Most of the news we receive during the pandemic is extremely dire, and the heartbreak and disruption it has caused and will continue to cause cannot be glossed over. Even so, some wondrous things are happening in the natural world that perhaps can provide some measure of cheer. As humans temporarily abandon field, forest, stream (and, in some cases, sidewalk), wildlife is moving in and habitats are bouncing back. Bears, coyotes, and other animals are roaming much more freely in Yosemite National Park. Usually elusive lions are napping on the road in Kruger National Park. Even in heavily populated Santiago, Chile, cougars have taken to the deserted streets.
In major cities, air pollution has dropped sharply, allowing citizens to breathe more easily and see views masked by smog for decades. The usual mowing and spraying of herbicides along roadways has not occurred in many areas, allowing a riot of wildflowers to bloom—presumably benefiting pollinators and songbirds by giving them more food sources as they migrate and reducing their exposure to toxins.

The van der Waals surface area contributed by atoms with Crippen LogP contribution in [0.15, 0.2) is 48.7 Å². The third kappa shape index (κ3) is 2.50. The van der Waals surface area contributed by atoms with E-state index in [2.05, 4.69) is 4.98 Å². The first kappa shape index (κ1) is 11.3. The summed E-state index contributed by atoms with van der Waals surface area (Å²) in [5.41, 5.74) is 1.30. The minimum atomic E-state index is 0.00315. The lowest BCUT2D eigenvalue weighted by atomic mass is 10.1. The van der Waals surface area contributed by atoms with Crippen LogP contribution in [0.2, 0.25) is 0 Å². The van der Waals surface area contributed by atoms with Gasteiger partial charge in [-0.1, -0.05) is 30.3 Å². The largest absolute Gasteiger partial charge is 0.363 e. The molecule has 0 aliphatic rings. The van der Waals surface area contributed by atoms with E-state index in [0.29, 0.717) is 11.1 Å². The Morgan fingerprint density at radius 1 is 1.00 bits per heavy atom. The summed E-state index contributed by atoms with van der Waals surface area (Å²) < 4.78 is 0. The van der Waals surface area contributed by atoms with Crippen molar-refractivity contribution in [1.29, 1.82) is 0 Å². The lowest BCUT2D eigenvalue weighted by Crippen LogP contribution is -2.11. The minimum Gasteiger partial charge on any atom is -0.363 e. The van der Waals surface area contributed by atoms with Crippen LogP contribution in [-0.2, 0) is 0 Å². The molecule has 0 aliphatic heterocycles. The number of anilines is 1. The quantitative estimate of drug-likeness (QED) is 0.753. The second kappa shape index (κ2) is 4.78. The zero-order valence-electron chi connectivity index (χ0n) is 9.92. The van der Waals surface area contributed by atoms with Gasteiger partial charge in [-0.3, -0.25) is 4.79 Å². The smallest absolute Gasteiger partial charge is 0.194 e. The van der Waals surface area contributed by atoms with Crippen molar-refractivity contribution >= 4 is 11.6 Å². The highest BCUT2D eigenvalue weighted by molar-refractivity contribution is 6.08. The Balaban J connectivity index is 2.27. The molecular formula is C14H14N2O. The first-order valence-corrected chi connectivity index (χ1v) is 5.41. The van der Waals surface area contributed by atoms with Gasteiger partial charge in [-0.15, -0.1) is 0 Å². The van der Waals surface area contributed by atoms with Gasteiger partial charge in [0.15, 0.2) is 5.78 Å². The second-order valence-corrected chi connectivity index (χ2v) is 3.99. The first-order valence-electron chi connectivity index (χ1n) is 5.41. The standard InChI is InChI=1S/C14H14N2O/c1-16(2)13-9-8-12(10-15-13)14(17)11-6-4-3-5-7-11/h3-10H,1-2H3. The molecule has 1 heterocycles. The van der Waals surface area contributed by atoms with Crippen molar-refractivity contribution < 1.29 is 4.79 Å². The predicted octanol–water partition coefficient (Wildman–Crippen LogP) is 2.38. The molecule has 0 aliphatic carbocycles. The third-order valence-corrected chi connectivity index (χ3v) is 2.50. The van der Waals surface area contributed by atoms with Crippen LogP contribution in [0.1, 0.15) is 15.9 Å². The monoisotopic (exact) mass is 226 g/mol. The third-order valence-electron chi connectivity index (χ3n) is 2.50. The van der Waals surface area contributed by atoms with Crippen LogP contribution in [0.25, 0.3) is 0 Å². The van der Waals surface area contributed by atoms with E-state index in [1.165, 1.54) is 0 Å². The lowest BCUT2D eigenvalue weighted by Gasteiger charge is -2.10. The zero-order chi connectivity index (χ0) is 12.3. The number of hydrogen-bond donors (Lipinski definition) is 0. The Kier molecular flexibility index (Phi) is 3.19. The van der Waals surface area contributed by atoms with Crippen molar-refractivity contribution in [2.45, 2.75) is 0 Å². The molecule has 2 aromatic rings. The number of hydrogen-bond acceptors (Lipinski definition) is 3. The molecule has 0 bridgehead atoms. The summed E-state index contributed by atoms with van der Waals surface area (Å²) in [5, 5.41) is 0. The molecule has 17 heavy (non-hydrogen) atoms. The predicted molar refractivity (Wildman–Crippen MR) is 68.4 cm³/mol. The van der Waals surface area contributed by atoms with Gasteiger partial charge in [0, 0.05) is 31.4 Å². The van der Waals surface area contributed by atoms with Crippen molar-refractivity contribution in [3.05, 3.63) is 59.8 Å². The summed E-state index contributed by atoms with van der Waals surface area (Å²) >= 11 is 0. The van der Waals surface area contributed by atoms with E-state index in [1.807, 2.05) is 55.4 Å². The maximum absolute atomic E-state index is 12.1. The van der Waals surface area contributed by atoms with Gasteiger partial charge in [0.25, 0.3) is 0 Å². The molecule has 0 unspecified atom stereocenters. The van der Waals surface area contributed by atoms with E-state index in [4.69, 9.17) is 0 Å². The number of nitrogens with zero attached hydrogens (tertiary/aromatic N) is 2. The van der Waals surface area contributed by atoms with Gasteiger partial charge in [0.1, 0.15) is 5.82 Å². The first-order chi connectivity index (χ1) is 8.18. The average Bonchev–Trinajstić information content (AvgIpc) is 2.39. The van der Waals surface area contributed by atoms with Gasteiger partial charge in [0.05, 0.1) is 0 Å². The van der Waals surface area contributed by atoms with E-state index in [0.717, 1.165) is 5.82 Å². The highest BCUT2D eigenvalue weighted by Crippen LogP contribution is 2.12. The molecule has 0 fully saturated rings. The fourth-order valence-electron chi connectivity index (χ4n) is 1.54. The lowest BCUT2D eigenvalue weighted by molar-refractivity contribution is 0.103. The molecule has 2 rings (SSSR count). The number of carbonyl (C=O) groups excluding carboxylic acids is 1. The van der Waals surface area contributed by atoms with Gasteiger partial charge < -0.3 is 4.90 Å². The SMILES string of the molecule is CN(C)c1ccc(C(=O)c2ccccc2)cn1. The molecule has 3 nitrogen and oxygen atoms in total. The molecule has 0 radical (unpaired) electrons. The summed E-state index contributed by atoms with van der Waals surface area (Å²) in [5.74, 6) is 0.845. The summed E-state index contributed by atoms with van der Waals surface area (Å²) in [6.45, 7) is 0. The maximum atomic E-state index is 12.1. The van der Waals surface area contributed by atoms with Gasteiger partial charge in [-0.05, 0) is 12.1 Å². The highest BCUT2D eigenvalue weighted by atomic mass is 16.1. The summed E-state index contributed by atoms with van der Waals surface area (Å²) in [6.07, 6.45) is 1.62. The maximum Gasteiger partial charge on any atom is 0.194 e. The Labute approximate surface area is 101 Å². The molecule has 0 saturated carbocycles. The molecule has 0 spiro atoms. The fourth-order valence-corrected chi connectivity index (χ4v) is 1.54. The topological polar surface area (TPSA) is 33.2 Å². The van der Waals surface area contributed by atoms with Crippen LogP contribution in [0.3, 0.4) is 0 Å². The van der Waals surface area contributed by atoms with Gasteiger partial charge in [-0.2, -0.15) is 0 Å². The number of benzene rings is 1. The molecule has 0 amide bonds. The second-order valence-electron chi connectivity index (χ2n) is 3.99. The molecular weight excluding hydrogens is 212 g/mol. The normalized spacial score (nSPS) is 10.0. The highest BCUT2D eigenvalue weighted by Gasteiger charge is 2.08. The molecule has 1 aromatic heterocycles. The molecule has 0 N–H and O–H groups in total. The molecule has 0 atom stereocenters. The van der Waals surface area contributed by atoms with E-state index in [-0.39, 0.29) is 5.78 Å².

Even amid the severe hardships imposed on our education systems, teachers and organizations are stepping up to offer online curriculum focused on wildlife and habitats free of charge, with at least one lesson featuring famed conservationist Sir David Attenborough. Hopefully, more young people will be exposed to the wonders of the natural world and become advocates for animals as a result. And people are remembering or discovering for the first time how much solace they can find in nature—whether their own yard, a local park, or public lands.
Eventually, some version of “normal” will return. But all these observations should give us pause—and make us strongly consider just what we want our normal to include once that happens.